If you’re contributing your labor in exchange for startup equity you have one huge advantage over investors and this is rarely discussed. As an investor it is always a challenge to get the opportunity to invest in the most obviously inflecting companies. The inflecting companies only need to raise a fixed amount of capital at any given moment so they only have space for a limited set of investors. The faster a company is scaling the more employees they need to hire so you are competing for a much less constrained number of spots. Some of the best signals you could get from investors is to hear about the companies they tried to invest in and couldn’t. In many cases you can walk right in the door, get a job, and begin earning valuable equity there.
Join us, we can help!
I was fortunate to join Google while it was relatively early on this vertical wall (3). At the time it was only a search engine and had under $100m in annual profit. There was no Maps, Gmail, Chrome, YouTube, Android, Play Store, Cloud, or Waymo. All of those were surprises to the upside. The choice to join Google at that time resulted in life changing wealth for me.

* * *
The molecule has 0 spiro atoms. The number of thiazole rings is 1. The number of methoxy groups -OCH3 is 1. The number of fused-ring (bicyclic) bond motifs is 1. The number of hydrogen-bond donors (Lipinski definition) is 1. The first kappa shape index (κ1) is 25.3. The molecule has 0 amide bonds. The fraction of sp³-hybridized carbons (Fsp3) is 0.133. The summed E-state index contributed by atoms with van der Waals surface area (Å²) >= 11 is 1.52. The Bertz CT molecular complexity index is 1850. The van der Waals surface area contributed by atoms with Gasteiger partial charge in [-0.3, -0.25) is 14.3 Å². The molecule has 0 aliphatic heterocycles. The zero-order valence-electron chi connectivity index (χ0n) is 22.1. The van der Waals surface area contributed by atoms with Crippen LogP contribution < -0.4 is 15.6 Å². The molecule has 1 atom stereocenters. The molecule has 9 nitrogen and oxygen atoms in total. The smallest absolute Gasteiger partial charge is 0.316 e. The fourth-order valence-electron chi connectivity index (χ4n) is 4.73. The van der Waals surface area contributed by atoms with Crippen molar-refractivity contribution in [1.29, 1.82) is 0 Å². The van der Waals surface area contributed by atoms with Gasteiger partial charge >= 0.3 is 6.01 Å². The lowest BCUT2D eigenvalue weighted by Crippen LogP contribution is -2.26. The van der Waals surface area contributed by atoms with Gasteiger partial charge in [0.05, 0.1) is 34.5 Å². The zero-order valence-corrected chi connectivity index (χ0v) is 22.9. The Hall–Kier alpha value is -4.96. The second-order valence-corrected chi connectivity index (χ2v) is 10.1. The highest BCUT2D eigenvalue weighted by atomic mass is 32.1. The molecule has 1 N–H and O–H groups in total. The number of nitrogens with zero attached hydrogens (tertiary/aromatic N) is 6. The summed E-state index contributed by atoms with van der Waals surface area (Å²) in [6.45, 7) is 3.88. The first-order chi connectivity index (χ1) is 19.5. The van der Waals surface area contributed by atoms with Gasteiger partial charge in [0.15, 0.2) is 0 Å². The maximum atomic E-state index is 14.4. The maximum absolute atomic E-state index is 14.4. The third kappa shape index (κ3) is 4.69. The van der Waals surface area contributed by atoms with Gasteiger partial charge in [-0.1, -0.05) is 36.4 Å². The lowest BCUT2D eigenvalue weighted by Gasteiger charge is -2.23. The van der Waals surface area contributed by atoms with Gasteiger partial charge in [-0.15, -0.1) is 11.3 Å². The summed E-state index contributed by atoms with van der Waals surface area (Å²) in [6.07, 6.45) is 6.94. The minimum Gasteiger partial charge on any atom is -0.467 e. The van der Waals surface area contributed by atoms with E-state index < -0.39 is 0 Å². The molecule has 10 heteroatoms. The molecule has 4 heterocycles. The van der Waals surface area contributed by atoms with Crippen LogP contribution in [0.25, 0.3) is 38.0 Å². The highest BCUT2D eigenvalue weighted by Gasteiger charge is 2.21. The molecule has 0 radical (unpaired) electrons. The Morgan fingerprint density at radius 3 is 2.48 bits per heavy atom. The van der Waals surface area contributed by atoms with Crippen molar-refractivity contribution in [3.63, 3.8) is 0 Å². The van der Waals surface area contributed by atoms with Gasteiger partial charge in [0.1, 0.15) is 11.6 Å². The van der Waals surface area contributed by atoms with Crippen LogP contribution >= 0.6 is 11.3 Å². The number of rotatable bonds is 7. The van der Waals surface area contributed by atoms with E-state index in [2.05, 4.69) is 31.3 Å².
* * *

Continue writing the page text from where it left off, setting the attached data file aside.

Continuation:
I’ve also invested in hundreds of companies and seen what it looks like from the earliest days when something is really starting to work, but before the market recognizes it. I’ve seen this happen dozens of times. I guarantee that there are learnable patterns to greatly increase the chance of you selecting one of these for your career.
I want to see more people get wealthy through startups. I hope that in sharing this framework you can make more informed career decisions to help you achieve this. We host a monthly startup event called Founders You Should Know where we showcase founders of the best startups we’ve seen. Apply to meet the founders at our next event.
In parts 2 and 3 we’ll discuss “22 Questions to Ask Founders Before You Join Their Startup” and “how to evaluate their answers”.